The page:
Federal Reserve Bank Regulations

Federal Reserve Bank Regulations in the United States

History of the Federal Reserve Bank Regulations

National Banking Acts of 1863 and 1864

Despite these private or state-sponsored efforts at reform, the state banking system still exhibited the undesirable properties enumerated earlier. The National Banking Acts of 1863 and 1864 were attempts to assert some degree of federal control over the banking system without the formation of another central bank. The Act had three primary purposes:

  • to create a system of national banks,
  • to create a uniform national currency, and
  • to create an active secondary market for Treasury securities to help finance the Civil War (for the Union’s side).

The first provision of the Acts was to allow for the incorporation of national banks. These banks were essentially the same as state banks, except national banks received their charter from the federal government and not a state government. This arrangement gave the federal government regulatory jurisdiction over the national banks it created, whereas it asserted no control over state-chartered banks. National banks had higher capital requirements and higher reserve requirements than their state bank counterparts. To improve liquidity and safety they were restricted from making real estate loans and could not lend to any single person an amount exceeding ten percent of the bank’s capital. The National Banking Acts also created under the Treasury Department the office of Comptroller of the Currency which occasionally inspected the books of the national banks to insure compliance with the above regulations, held Treasury securities deposited there by national banks, and, via the Bureau of Engraving, was responsible for printing all national banknotes.

The second goal of the National Banking Acts was to create a uniform national currency. Rather than have several hundred, or several thousand, forms of currency circulating in the states, conducting transactions could be greatly simplified if there were a uniform currency. To achieve this all national banks were required to accept at par the banknotes of other national banks. This insured that national banknotes would not suffer from the same discounting problem with which state banknotes were afflicted. In addition, all national banknotes were printed by the Comptroller of the Currency on behalf of the national banks to guarantee standardization in appearance and quality. This reduced the possibility of counterfeiting, an understandable wartime concern.

The third goal of the Acts was to help finance the Civil War. The volume of notes which a national bank issued was based on the market value of the U.S. Treasury securities the bank held. A national bank was required to keep on deposit with the Comptroller of the Currency a sizeable volume of Treasury securities. In exchange the bank received banknotes worth 90 percent, and later 100 percent, of the market value of the deposited bonds. If the bank wished to extend additional loans to generate more profits, then the bank had to increase its holdings of Treasury bonds. This provision had its roots in the Michigan Act, and it was designed to create a more active secondary market for Treasury bonds and thus lower the cost of borrowing for the federal government.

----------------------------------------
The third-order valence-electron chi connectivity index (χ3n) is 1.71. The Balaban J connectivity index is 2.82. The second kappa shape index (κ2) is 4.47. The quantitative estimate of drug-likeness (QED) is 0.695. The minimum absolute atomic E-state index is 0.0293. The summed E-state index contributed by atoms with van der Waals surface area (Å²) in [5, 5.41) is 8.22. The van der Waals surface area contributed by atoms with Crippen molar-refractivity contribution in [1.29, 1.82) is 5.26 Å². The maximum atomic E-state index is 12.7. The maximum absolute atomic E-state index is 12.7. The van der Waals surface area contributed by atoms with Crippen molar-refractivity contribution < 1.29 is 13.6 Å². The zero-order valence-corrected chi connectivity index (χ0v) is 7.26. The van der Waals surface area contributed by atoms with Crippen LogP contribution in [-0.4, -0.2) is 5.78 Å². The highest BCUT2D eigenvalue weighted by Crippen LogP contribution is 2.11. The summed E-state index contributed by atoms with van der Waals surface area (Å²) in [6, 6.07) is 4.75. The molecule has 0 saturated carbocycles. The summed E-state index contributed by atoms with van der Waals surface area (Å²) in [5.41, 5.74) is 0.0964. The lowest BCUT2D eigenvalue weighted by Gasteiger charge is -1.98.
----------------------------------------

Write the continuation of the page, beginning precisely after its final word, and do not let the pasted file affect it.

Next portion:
It was the hope of Secretary of the Treasury Chase that national banks would replace state banks, and that this would create the uniform currency he desired and ease the financing of the Civil War. By 1865 there were 1,500 national banks, about 800 of which had converted from state banking charters. The remainder were new banks. However, this still meant that state banknotes were dominating the currency because most of them were discounted. Accordingly, the public hoarded the national banknotes. To reduced the proliferation of state banking and the notes it generated, Congress imposed a ten percent tax on all outstanding state banknotes. There was no corresponding tax of national banknotes. Many state banks decided to convert to national bank charters because the tax made state banking unprofitable. By 1870 there were 1,638 national banks and only 325 state banks.

While the tax eventually eliminated the circulation of state banknotes, it did not entirely kill state banking because state banks began to use checking accounts as a substitute for banknotes. Checking accounts became so popular that by 1890 the Comptroller of the Currency estimated that only ten percent of the nation’s money supply was in the form of currency. Combined with lower capital and reserve requirements, as well as the ease with which states issued banking charters, state banks again became the dominant banking structure by the late 1880’s. Consequently, the improvements to safety that the national banking system offered were mitigated somewhat by the return of state banking. [1]



1. Edward Flaherty, A Brief History of Central Banking in the United States.

Further Reading

  • Monetary Decisions of the Supreme Court, New Brunswick, New Jersey: Rutgers University Press, 1960.
  • Hammond, Bray, Banks and Politics in America, Princeton University Press, 1957.
  • Hixson, William F., Triumph of the Bankers: Money and Banking in the Eighteenth
    and Nineteenth Centuries
    , London: Praeger, 1993.
  • Kidwell, David S. and Richard Peterson, Financial Institutions, Markets, and Money,
    5th edition, 1993.
  • Knox, John J., A History of Banking in the United States, New York: Bradford Rhodes, 1903.
  • Nussbaum, Arthur, A History of the Dollar, New York: Columbia University Press, 1957.
  • Phalle, Thibaut de Saint, The Federal Reserve: An Intentional Mystery, New York: Praeger, 1985.
  • Symons, Edward L., Jr. and James J. White, Banking Law, 2nd edition, 1984.